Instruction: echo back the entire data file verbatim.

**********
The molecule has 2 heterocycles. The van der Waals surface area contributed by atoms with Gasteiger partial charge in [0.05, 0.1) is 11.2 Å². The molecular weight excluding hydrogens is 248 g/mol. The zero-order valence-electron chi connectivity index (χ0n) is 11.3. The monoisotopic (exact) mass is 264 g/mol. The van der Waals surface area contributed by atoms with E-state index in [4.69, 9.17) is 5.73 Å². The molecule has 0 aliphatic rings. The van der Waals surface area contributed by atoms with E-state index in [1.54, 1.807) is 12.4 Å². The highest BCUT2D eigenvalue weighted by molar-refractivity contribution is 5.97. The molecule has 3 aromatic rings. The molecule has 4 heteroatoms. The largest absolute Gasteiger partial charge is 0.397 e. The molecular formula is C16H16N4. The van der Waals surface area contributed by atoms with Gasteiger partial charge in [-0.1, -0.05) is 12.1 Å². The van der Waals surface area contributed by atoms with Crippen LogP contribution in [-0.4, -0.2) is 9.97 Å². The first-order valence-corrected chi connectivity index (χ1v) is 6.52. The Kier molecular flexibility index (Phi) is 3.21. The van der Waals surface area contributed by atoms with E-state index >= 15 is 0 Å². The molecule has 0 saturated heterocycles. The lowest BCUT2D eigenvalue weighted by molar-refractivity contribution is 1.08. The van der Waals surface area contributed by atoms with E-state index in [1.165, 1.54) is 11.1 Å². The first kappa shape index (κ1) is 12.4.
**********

The molecule has 2 heterocycles. The van der Waals surface area contributed by atoms with Gasteiger partial charge in [0.05, 0.1) is 11.2 Å². The molecular weight excluding hydrogens is 248 g/mol. The zero-order valence-electron chi connectivity index (χ0n) is 11.3. The monoisotopic (exact) mass is 264 g/mol. The van der Waals surface area contributed by atoms with E-state index in [4.69, 9.17) is 5.73 Å². The molecule has 0 aliphatic rings. The van der Waals surface area contributed by atoms with E-state index in [1.54, 1.807) is 12.4 Å². The highest BCUT2D eigenvalue weighted by molar-refractivity contribution is 5.97. The molecule has 3 aromatic rings. The molecule has 4 heteroatoms. The largest absolute Gasteiger partial charge is 0.397 e. The molecular formula is C16H16N4. The van der Waals surface area contributed by atoms with Gasteiger partial charge in [-0.1, -0.05) is 12.1 Å². The van der Waals surface area contributed by atoms with Crippen LogP contribution in [-0.4, -0.2) is 9.97 Å². The first-order valence-corrected chi connectivity index (χ1v) is 6.52. The Kier molecular flexibility index (Phi) is 3.21. The van der Waals surface area contributed by atoms with E-state index >= 15 is 0 Å². The molecule has 0 saturated heterocycles. The lowest BCUT2D eigenvalue weighted by molar-refractivity contribution is 1.08. The van der Waals surface area contributed by atoms with E-state index in [1.165, 1.54) is 11.1 Å². The first kappa shape index (κ1) is 12.4.